What’s so controversial about Catholics believing Catholic teaching? A lot, according to some students at Georgetown University.
In a clash that’s gotten nationwide attention, the campus’ liberal wing has been fighting to defund a conservative club that’s dedicated to ending the hook-up culture, fighting promiscuity, and defending natural marriage.
And while these should be no-brainers for a Catholic institution, the forces of political correctness have been hard at work, trying to marginalize the Love Saxa group for upholding the school’s own beliefs.
In the wee hours of Friday morning, the majority of the Student Activities Commission seemed to recognize the ridiculousness of calling the club a “hate group,” voting 8-4 to keep the modest $250 stipend flowing.
Prominent Catholic and Protestant leaders have weighed in on the absurdity of the left’s crusade, including Robbie George, a friend of the Family Research Council and law professor at Princeton University.
“The illiberal—even authoritarian—spirit infusing the effort to defund Love Saxa at Georgetown ought to be a matter of grave concern for honorable people across the ideological spectrum,” he argued.
After the vote, Sen. James Lankford, R-Okla., applauded the students’ common sense. “Good decision by @Georgetown Student Activities Commission. Academia should welcome diversity for ALL student groups.”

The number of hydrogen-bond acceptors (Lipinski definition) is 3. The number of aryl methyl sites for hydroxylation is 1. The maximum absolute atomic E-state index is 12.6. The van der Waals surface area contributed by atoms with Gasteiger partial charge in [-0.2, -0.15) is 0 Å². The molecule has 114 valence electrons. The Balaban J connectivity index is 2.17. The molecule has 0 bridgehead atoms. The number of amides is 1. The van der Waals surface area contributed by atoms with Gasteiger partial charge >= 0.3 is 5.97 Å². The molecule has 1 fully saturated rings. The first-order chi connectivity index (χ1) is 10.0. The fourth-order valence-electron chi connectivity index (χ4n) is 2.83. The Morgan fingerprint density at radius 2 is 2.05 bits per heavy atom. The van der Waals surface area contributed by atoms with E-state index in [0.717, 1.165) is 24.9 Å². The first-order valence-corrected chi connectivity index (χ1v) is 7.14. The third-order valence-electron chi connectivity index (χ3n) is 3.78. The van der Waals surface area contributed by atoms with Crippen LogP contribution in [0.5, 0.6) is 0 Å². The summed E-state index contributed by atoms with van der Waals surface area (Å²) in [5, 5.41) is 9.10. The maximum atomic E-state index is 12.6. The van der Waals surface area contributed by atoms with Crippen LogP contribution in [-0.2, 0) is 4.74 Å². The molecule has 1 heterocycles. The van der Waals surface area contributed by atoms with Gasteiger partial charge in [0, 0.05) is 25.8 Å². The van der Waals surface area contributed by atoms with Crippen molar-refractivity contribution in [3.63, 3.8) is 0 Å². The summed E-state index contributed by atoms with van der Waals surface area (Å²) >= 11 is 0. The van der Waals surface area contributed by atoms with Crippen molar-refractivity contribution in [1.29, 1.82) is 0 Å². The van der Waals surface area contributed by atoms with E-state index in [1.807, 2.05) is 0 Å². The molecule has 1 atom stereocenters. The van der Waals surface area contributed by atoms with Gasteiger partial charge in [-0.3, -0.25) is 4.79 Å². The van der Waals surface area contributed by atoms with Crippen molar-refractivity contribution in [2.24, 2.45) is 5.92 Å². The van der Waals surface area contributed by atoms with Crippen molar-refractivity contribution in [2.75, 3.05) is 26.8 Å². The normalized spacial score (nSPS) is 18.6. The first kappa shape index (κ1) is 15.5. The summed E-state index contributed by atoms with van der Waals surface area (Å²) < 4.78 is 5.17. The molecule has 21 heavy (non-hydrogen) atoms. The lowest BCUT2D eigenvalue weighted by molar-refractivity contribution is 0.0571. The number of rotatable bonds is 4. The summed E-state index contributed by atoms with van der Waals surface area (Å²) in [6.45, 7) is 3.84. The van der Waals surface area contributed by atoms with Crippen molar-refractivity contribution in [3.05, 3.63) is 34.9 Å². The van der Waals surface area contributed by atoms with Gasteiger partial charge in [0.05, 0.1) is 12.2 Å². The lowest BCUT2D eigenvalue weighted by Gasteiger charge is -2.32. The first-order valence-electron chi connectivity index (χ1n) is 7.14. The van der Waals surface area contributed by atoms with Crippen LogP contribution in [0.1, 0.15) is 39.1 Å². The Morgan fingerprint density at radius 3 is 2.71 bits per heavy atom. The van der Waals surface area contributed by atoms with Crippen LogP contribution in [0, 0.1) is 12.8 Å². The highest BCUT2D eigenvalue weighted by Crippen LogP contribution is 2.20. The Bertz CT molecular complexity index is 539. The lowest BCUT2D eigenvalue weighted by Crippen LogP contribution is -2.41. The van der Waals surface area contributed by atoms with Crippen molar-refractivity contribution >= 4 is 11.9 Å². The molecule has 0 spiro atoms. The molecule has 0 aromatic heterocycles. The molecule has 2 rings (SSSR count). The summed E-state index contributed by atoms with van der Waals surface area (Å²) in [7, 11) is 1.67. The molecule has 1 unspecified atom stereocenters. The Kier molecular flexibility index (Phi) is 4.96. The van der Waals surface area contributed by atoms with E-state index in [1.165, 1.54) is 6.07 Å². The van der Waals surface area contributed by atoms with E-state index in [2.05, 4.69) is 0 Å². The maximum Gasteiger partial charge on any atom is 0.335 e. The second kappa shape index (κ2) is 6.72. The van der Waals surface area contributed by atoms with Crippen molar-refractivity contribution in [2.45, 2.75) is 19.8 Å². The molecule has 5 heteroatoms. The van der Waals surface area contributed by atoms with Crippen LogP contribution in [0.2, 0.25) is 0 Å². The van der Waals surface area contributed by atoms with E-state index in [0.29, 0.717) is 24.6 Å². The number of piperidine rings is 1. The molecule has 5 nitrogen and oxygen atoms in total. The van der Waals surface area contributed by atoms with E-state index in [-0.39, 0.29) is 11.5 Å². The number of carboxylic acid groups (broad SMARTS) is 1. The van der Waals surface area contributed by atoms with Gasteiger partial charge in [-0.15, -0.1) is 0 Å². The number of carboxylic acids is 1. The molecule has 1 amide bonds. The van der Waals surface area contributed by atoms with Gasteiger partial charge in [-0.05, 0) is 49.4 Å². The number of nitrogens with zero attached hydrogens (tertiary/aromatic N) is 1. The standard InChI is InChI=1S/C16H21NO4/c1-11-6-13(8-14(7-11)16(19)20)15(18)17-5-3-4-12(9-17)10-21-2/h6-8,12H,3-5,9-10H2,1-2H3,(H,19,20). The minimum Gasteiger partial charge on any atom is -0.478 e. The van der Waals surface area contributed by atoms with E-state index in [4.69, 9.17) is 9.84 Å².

— Sen. James Lankford (@SenatorLankford) November 3, 2017
And while last week’s victory was a relief, it’s not the end of the debate. “The decision by [the Student Activities Commission] not to recommend further action against the group punts the final decisions into the hands of Georgetown’s administration,” Family Research Council’s Kelly Marcum explains.
Speaking as a graduate of Georgetown, and as a founding board member of Love Saxa, I wish I could say that I had more trust in my alma mater to handle this matter in a manner befitting our nation’s oldest Catholic university. … Love Saxa won its hard-fought battle for recognition in 2015, but now it is on trial once again, though it won the first stage with the vote of [the Student Activities Commission] earlier today. However, what is really being tested is the ability for Georgetown students to participate in a group whose mission seeks to defend what for many of its members are closely held moral and religious beliefs.
Originally published in Tony Perkins’ “Washington Update,” which is written with the aid of Family Research Council senior writers.